is implemented:

inline void il2cpp_codegen_memory_barrier()
{
    il2cpp::vm::Thread::FullMemoryBarrier();
}

This is another wrapper function, so let’s go into the IL2CPP source code like above to find Thread.cpp
:

void Thread::FullMemoryBarrier()
{
    os::Atomic::FullMemoryBarrier();
}

This wrapper function calls into another part of IL2CPP, so let’s go to Atomic.h
:

#if !IL2CPP_SUPPORT_THREADS
 
namespace il2cpp
{
namespace os
{
    inline void Atomic::FullMemoryBarrier()
    {
        // Do nothing.
    }
}
}
 
#elif IL2CPP_TARGET_WINDOWS
#include "os/Win32/AtomicImpl.h"
#elif IL2CPP_TARGET_PS4
#include "os/AtomicImpl.h"  // has to come earlier than posix
#elif IL2CPP_TARGET_PSP2
#include "os/PSP2/AtomicImpl.h"
#elif IL2CPP_TARGET_POSIX
#include "os/Posix/AtomicImpl.h"
#else
#include "os/AtomicImpl.h"
#endif

Here we see that the implementation of FullMemoryBarrier
is platform-specific. Since we’re on POSIX-based iOS, we’ll read os/Posix/PosixImpl.h
:

inline void Atomic::FullMemoryBarrier()
{
    __sync_synchronize();
}

Finally we’ve reached the implementation! The GCC docs
describe __sync_synchronize
as simply “a full memory barrier” which means that both reads and writes before the memory barrier are committed to memory before any memory reads and writes after the memory barrier. This is overkill since we’re just reading or
writing, not both, but the difference likely doesn’t matter to any C# script as only extremely
performance-critical code needs this level of optimization.

[ThreadStatic]

The [ThreadStatic]
attribute is applied to static variables that need to be scoped to a single thread rather than all threads in the process. Let’s write a similar pair of test functions to see how it’s implemented:

public struct MyStruct
{
	public volatile int VolatileField;
	[ThreadStatic] public static int ThreadStaticField;
}
 
public static class TestClass
{
	public static int ReadThreadStaticField()
	{
		return MyStruct.ThreadStaticField;
	}
 
	public static void WriteThreadStaticField()
	{
		MyStruct.ThreadStaticField = 123;
	}
}

Here’s the C++ that IL2CPP turns this into:

extern "C"  int32_t TestClass_ReadThreadStaticField_m1391367394 (RuntimeObject * __this /* static, unused */, const RuntimeMethod* method)
{
	static bool s_Il2CppMethodInitialized;
	if (!s_Il2CppMethodInitialized)
	{
		il2cpp_codegen_initialize_method (TestClass_ReadThreadStaticField_m1391367394_MetadataUsageId);
		s_Il2CppMethodInitialized = true;
	}
	{
		int32_t L_0 = ((MyStruct_t123831593_ThreadStaticFields*)il2cpp_codegen_get_thread_static_data(MyStruct_t123831593_il2cpp_TypeInfo_var))->get_ThreadStaticField_2();
		return L_0;
	}
}
 
extern "C"  void TestClass_WriteThreadStaticField_m959076367 (RuntimeObject * __this /* static, unused */, const RuntimeMethod* method)
{
	static bool s_Il2CppMethodInitialized;
	if (!s_Il2CppMethodInitialized)
	{
		il2cpp_codegen_initialize_method (TestClass_WriteThreadStaticField_m959076367_MetadataUsageId);
		s_Il2CppMethodInitialized = true;
	}
	{
		((MyStruct_t123831593_ThreadStaticFields*)il2cpp_codegen_get_thread_static_data(MyStruct_t123831593_il2cpp_TypeInfo_var))->set_ThreadStaticField_2(((int32_t)123));
		return;
	}
}

Each of these get method initialization overhead, as is the case with all other functions that access static fields. Beyond that, there’s a call to il2cpp_codegen_get_thread_static_data
followed by get_ThreadStaticField_2
for reading or set_ThreadStaticField_2
for writing. Let’s go look at il2cpp_codegen_get_thread_static_data
to start:

inline void* il2cpp_codegen_get_thread_static_data(RuntimeClass* klass)
{
    return il2cpp::vm::Thread::GetThreadStaticData(klass->thread_static_fields_offset);
}

This wrapper function calls into libil2cpp, so let’s go there and see how it’s implemented:

void* Thread::GetThreadStaticData(int32_t offset)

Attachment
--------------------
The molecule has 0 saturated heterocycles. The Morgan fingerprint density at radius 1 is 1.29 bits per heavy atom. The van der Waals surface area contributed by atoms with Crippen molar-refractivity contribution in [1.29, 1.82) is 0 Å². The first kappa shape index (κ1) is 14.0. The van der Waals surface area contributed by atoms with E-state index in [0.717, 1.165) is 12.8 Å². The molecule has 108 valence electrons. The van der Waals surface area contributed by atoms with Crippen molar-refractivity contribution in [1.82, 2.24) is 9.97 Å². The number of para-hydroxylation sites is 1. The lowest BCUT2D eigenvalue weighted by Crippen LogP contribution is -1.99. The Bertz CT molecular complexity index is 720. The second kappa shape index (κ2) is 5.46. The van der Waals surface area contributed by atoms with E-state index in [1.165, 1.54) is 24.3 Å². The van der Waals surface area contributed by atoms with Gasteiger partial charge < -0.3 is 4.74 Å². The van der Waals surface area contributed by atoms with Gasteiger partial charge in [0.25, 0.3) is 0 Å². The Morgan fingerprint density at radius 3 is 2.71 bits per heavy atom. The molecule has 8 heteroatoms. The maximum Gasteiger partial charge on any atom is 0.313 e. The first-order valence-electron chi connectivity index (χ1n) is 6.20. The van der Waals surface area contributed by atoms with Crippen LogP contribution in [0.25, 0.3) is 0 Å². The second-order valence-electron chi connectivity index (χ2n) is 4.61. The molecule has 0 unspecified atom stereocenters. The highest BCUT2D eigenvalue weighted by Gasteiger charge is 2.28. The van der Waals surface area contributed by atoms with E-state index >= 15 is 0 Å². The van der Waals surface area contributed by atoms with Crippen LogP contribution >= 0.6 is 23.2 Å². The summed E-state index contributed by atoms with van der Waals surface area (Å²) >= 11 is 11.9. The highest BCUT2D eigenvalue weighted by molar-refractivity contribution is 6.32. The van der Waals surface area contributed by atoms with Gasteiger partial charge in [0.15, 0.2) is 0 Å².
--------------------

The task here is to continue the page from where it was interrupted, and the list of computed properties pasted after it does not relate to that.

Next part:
{
    // No lock. We allocate static_data once with a fixed size so we can read it
    // safely without a lock here.
    IL2CPP_ASSERT(offset >= 0 && static_cast(offset) GetInternalThread()->static_data[offset];
}

The data is simply kept in an array associated with the Thread
object. Let’s look at each part of this, starting with Current
:

Il2CppThread* Thread::Current()
{
    void* value = NULL;
    s_CurrentThread.GetValue(&value);
    return (Il2CppThread*)value;
}

The current thread is just a static variable: s_CurrentThread
. Next there’s a call to GetInternalThread
:

#if !NET_4_0
Il2CppThread* GetInternalThread()
{
    return this;
}
 
#else
Il2CppInternalThread* GetInternalThread() const
{
    return internal_thread;
}
 
#endif

This differs depending on the choice of .NET version. .NET 4 defers to an Il2CppInternalThread
, but both have a static_data
field.

Jumping back to the il2cpp_codegen_get_thread_static_data
, we see that it returns a MyStruct_t123831593_ThreadStaticFields
object that holds all the [ThreadStatic]
fields:

struct MyStruct_t123831593_ThreadStaticFields
{
public:
	// System.Int32 MyStruct::ThreadStaticField
	int32_t ___ThreadStaticField_2;
 
public:
	inline static int32_t get_offset_of_ThreadStaticField_2() { return static_cast(offsetof(MyStruct_t123831593_ThreadStaticFields, ___ThreadStaticField_2)); }
	inline int32_t get_ThreadStaticField_2() const { return ___ThreadStaticField_2; }
	inline int32_t* get_address_of_ThreadStaticField_2() { return &___ThreadStaticField_2; }
	inline void set_ThreadStaticField_2(int32_t value)
	{
		___ThreadStaticField_2 = value;
	}
};

In this case there’s just one field and a bunch of accessors for it. So when get_ThreadStaticField_2
or set_ThreadStaticField_2
are called, they’re just trivially getting or setting the field.

Interlocked

The Interlocked
class in .NET has a lot of static functions to help synchronize multi-threaded code. These include a variety
of atomic operations that serve as alternatives to volatile
and lock
. Let’s try some out:

public struct MyStruct
{
	public volatile int VolatileField;
	public long NonVolatileField;
	[ThreadStatic] public static int ThreadStaticField;
}
 
public static class TestClass
{
	public static void InterlockedCompareExchange(MyStruct x)
	{
		Interlocked.CompareExchange(ref x.NonVolatileField, 123, 456);
	}
 
	public static void InterlockedExchange(MyStruct x)
	{
		Interlocked.Exchange(ref x.NonVolatileField, 123);
	}
 
	public static void InterlockedAdd(MyStruct x)
	{
		Interlocked.Add(ref x.NonVolatileField, 123);
	}
 
	public static void InterlockedIncrement(MyStruct x)
	{
		Interlocked.Increment(ref x.NonVolatileField);
	}
 
	public static long InterlockedRead(MyStruct x)
	{